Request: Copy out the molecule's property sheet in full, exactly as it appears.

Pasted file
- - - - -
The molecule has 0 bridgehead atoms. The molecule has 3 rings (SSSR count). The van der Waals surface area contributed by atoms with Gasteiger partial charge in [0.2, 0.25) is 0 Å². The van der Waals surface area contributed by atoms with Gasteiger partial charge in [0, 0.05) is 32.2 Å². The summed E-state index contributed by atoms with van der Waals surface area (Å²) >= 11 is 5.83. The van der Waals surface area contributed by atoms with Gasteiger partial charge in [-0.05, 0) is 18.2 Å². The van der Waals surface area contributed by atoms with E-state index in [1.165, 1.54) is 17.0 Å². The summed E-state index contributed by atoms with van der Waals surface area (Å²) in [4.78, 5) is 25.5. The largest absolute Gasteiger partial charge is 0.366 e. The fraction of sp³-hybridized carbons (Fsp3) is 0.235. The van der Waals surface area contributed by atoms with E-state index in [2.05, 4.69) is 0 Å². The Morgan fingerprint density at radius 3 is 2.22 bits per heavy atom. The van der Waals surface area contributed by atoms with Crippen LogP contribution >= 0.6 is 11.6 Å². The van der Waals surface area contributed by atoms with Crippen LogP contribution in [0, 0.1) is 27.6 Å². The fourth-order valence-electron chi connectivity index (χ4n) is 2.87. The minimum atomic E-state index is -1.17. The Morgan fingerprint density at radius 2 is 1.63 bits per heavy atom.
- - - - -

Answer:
The molecule has 0 bridgehead atoms. The molecule has 3 rings (SSSR count). The van der Waals surface area contributed by atoms with Gasteiger partial charge in [0.2, 0.25) is 0 Å². The van der Waals surface area contributed by atoms with Gasteiger partial charge in [0, 0.05) is 32.2 Å². The summed E-state index contributed by atoms with van der Waals surface area (Å²) >= 11 is 5.83. The van der Waals surface area contributed by atoms with Gasteiger partial charge in [-0.05, 0) is 18.2 Å². The van der Waals surface area contributed by atoms with E-state index in [1.165, 1.54) is 17.0 Å². The summed E-state index contributed by atoms with van der Waals surface area (Å²) in [4.78, 5) is 25.5. The largest absolute Gasteiger partial charge is 0.366 e. The fraction of sp³-hybridized carbons (Fsp3) is 0.235. The van der Waals surface area contributed by atoms with E-state index in [2.05, 4.69) is 0 Å². The Morgan fingerprint density at radius 3 is 2.22 bits per heavy atom. The van der Waals surface area contributed by atoms with Crippen LogP contribution >= 0.6 is 11.6 Å². The van der Waals surface area contributed by atoms with Crippen LogP contribution in [0, 0.1) is 27.6 Å². The fourth-order valence-electron chi connectivity index (χ4n) is 2.87. The minimum atomic E-state index is -1.17. The Morgan fingerprint density at radius 2 is 1.63 bits per heavy atom.